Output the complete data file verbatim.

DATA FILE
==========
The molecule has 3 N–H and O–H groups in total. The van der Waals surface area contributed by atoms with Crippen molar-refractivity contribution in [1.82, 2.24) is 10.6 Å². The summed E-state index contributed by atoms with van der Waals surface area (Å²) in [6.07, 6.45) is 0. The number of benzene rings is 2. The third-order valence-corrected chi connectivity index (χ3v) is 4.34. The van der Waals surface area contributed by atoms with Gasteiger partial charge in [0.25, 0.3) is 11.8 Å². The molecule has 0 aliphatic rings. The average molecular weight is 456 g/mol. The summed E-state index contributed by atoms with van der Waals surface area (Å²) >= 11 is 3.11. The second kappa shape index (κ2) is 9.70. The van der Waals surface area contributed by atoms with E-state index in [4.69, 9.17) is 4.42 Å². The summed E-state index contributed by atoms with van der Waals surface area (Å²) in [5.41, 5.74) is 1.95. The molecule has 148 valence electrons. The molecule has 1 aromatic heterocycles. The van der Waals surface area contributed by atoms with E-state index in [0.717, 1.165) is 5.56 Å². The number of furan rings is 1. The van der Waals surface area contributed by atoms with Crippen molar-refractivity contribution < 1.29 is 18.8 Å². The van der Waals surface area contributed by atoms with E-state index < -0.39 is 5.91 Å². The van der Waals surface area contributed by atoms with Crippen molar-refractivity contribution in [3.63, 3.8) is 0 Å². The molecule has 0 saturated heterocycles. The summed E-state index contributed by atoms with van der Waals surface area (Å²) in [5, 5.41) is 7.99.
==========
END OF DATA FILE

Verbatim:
The molecule has 3 N–H and O–H groups in total. The van der Waals surface area contributed by atoms with Crippen molar-refractivity contribution in [1.82, 2.24) is 10.6 Å². The summed E-state index contributed by atoms with van der Waals surface area (Å²) in [6.07, 6.45) is 0. The number of benzene rings is 2. The third-order valence-corrected chi connectivity index (χ3v) is 4.34. The van der Waals surface area contributed by atoms with Gasteiger partial charge in [0.25, 0.3) is 11.8 Å². The molecule has 0 aliphatic rings. The average molecular weight is 456 g/mol. The summed E-state index contributed by atoms with van der Waals surface area (Å²) >= 11 is 3.11. The second kappa shape index (κ2) is 9.70. The van der Waals surface area contributed by atoms with E-state index in [4.69, 9.17) is 4.42 Å². The summed E-state index contributed by atoms with van der Waals surface area (Å²) in [5.41, 5.74) is 1.95. The molecule has 148 valence electrons. The molecule has 1 aromatic heterocycles. The van der Waals surface area contributed by atoms with E-state index in [0.717, 1.165) is 5.56 Å². The number of furan rings is 1. The van der Waals surface area contributed by atoms with Crippen molar-refractivity contribution < 1.29 is 18.8 Å². The van der Waals surface area contributed by atoms with E-state index < -0.39 is 5.91 Å². The van der Waals surface area contributed by atoms with Crippen molar-refractivity contribution in [3.63, 3.8) is 0 Å². The molecule has 0 saturated heterocycles. The summed E-state index contributed by atoms with van der Waals surface area (Å²) in [5, 5.41) is 7.99.